South Carolina's thriving cultural center of Charleston, and the luxurious coastal island resorts belie the state's turbulent history. Raging against British taxation, South Carolina sent delegates to the Continental Congresses of 1774 and 1775. Throughout the Revolutionary War, the state fought and suffered through 137 battles on her soil. When the British were quashed at the Battle of King's Mountain in 1780, the tides were turned. The almost legendary figure Francis Marion (the Swamp Fox), also contributed to the British retreat. Marion and his men would hide in the swamps and strike out in surprise at British troops, only to vanish again into the unwelcoming swampland. British forces finally withdrew from Charleston in 1782.
In 1861, when Fort Sumter in Charleston Harbor was fired upon, the Civil War began, and South Carolina was again engaged in war.
Today, the coastal region thrives as tourists and residents enjoy the splendor of the sandy beaches and islands, and Charleston serves as the state's impressive cultural center.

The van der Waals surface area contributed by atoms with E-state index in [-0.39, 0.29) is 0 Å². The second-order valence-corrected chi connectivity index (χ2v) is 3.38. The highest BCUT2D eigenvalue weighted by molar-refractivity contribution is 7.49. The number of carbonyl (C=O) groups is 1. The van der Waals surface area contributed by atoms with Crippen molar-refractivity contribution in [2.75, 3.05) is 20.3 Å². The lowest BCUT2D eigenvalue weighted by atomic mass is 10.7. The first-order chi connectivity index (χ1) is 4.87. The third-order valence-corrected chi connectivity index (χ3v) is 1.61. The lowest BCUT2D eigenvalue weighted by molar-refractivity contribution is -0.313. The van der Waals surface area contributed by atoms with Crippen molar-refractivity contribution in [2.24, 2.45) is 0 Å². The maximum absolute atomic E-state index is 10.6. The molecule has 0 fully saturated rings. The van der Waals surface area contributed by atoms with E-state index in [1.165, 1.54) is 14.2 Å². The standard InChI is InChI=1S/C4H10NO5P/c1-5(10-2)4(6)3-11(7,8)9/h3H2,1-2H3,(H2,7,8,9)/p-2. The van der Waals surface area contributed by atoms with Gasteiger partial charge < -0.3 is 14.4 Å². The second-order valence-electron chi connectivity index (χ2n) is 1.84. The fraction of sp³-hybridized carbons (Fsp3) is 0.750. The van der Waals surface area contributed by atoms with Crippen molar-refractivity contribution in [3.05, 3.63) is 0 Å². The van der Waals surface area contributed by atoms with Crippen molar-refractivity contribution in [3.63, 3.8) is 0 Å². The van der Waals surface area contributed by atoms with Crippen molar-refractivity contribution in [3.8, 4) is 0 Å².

For 475 years of South Carolina History, purchase Walter B. Edgar's "South Carolina: A History. Edgar uses letters and diaries to help share, in human terms, the story of this illustrious state.
North and South Carolina were one colony until 1729. Carolina was named to honor Charles IX of France and then Charles I and Charles II of England. Carolina is rooted in Latin and comes from the word Caroliinus. This word is derived from the name Carolus, translated as "Charles."
This nickname refers to South Carolina's official State Tree, the Sabal Palmetto. The Palmetto is rooted in historical significance dating back to the Revolutionary War. On June 28, 1776, the British fleet's attack on Sullivan's Island was repulsed. The palmetto-log fort, under Colonel William Moultrie, withstood the barrage of British cannons until the fleet retreated. The Sabal Palmetto (Inodes Palmetto), commonly referred to as the Cabbage Palmetto, was added to the National flag of South Carolina, after it seceded from the Union in 1861.